When the new Tom Hanks film "Captain Phillips" opens this weekend, four Minneapolis men will bathe in the Hollywood spotlight.
The quartet of first-time film actors plays a Somali gang of pirates who board a U.S. container ship, and take its skipper hostage.
Barkhad Abdi, who plays the pirates' leader, has even been mentioned as a possible contender for best supporting actor at this year's Academy Awards.
Acclaimed action director Paul Greengrass ramps up the tension early in "Captain Phillips" as crew members of the huge container ship Maersk Alabama notice they have unwelcome company sailing down the coast of Somalia.
As the title character, Hanks calls the Maritime Authorities on the ship-to-shore radio to relate what is happening.
"I am relaying your transmission now," replies the responding officer, "But the chances are, it's just fishermen."
"They are not here to fish," Phillips said, as he forcefully puts down the phone.
The freighter manages to evade one attack, but the pirates come back, this time with a faster boat, and a willingness to use their AK47's. In a hair-raising scene, four Somalis risk their lives to swing a boarding ladder over the side of the massive ship. They run up to the wheel house and shoot the lock off the door.
And that's when Captain Phillips meets Muse, the pirate captain.
"Look at me," Muse demands.
"Sure!" says Phillips.
"Look at me," Muse repeats. "I am the captain now."
It's a chilling scene which hinges on the cold intensity blazing out of Muse's eyes -- one Abdi nearly missed a chance to audition for.
In November, 2011, he was one of more than 700 people at an open audition the Brian Coyle Center in Minneapolis. Abdi said he soon realized it was unlikely the number he'd received from the talent scouts would ever come up.
He was about to leave when he saw a guy chatting to one of the talent scouts.
"I was talking to them," he said, "and when she told him to go in, she looked at me and said 'Go in too.'"
Abdi captured the role of Muse, and three other young men he knew -- Mahat Ali, Faysal Ahmed, and Barkhad Abdirahman -- also won parts in the film. They were thrilled to be working with Hanks, but when Abdi discovered more about the work of director Paul Greengrass, he grew more excited.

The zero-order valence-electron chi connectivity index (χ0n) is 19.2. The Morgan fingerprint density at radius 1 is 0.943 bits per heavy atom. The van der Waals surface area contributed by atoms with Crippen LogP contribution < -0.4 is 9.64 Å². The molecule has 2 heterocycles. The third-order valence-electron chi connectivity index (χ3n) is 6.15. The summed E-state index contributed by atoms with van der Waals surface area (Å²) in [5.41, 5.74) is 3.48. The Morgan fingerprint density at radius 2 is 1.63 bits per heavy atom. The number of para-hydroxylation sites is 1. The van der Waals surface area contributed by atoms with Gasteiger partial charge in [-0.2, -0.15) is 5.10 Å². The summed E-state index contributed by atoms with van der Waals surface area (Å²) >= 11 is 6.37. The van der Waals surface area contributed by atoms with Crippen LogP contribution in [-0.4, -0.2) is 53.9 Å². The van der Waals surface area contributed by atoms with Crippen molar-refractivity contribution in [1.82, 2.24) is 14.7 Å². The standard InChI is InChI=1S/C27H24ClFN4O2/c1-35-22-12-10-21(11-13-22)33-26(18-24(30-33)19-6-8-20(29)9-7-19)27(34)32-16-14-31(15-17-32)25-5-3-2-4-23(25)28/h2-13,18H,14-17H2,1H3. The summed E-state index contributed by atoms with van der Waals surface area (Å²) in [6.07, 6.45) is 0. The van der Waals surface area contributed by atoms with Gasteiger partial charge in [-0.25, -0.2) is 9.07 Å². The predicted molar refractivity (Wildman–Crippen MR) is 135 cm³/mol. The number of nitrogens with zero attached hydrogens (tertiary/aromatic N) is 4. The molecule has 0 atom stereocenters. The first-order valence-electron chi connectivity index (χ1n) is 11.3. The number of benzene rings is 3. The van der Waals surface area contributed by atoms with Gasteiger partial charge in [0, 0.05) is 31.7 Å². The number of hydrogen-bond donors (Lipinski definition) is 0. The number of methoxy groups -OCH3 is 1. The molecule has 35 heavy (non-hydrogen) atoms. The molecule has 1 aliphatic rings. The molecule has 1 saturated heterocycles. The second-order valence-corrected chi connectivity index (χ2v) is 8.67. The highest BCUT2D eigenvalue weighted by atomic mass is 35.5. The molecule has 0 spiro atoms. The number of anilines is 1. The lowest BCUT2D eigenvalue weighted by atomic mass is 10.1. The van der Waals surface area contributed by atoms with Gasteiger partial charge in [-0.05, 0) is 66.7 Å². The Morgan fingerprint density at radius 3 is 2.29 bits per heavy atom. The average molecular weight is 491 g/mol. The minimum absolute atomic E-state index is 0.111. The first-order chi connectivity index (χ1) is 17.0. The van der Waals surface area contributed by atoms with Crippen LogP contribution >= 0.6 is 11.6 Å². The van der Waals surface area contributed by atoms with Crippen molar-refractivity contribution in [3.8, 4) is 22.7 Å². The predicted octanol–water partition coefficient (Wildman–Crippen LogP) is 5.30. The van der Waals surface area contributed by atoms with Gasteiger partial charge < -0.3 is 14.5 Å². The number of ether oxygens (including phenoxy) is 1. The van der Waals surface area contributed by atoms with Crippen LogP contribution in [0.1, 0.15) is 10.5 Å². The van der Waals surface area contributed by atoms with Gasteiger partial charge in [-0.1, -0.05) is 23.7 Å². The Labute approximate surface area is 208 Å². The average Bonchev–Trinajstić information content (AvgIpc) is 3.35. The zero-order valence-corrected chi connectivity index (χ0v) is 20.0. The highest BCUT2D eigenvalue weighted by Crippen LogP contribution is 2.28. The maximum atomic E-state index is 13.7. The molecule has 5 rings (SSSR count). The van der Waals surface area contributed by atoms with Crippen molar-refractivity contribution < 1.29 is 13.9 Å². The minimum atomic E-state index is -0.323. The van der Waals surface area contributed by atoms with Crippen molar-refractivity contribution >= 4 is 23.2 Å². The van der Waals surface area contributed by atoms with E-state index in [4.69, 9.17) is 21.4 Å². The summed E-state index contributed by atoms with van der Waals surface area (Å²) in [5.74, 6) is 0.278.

Greengrass makes action thrillers, among them the film United 93, which told the story of passengers who battled one group of hijackers involved in the Sept. 11, 2001 terrorist attacks. He also directed two of the Bourne films and is known for using an almost documentary style, which adds an intense reality to action sequences.
The technique works very well in "Captain Phillips," the harrowing story of what the real life Capt. Richard Philips endured, Abdi said.
"To me it's the new acting," he said. "It's as real as it gets; [that's] how I see it. And you know it's really powerful and I like it."
A small downside of the style was that the Minneapolis actors did not get to meet Tom Hanks until months later when they were shooting the intense confrontation in the wheel house. Greengrass wanted to maintain the distance and tension between the combatants.
Abdi said he was nervous going in, but Greengrass calmed him down.
"Paul came to me and said, 'you have to own the scene you have to take control,' " Abdi recalled. "So I just became the character, as much as I can, and that's when the line came out -- 'I'm the Captain now.'"
Abdi ad-libbed the line.
The life and death struggle for control rumbles under the whole of "Captain Phillips." As the story progresses, the pirates realize they will have to deal with the might of the U.S. Navy. It's at that point that Abdi allowed more of the human side of Muse to come through, showing the desperation which causes a man in an impoverished, lawless country to become a pirate.
"He's almost given up, but he can't," Abdi said. "Everything is against him, but he just don't wanna let go. He don't want to show that he gives up because he can't."
Abdi said there is great excitement over the film in the Somali community in Minneapolis, but he admits to a certain amount of wariness. The community has dealt with a lot of bad news in recent years, and he doesn't want to add to the discomfort with the story of the Somali pirates.
"Everybody knows the story of what happened," he said. "They understand how desperate these guys are, and what they are doing is wrong."
But Abdi said he and his friends know a lot of people in Minneapolis, and they hope they will appreciate the film.
The critics certainly do. Variety magazine named Abdi as an Oscar front-runner, and his performance has attracted effusive praise from many other quarters. Abdi shrugs it off.
"You know it was important for me to do the best that I can," he said. "But Oscar never came to my mind, honestly."
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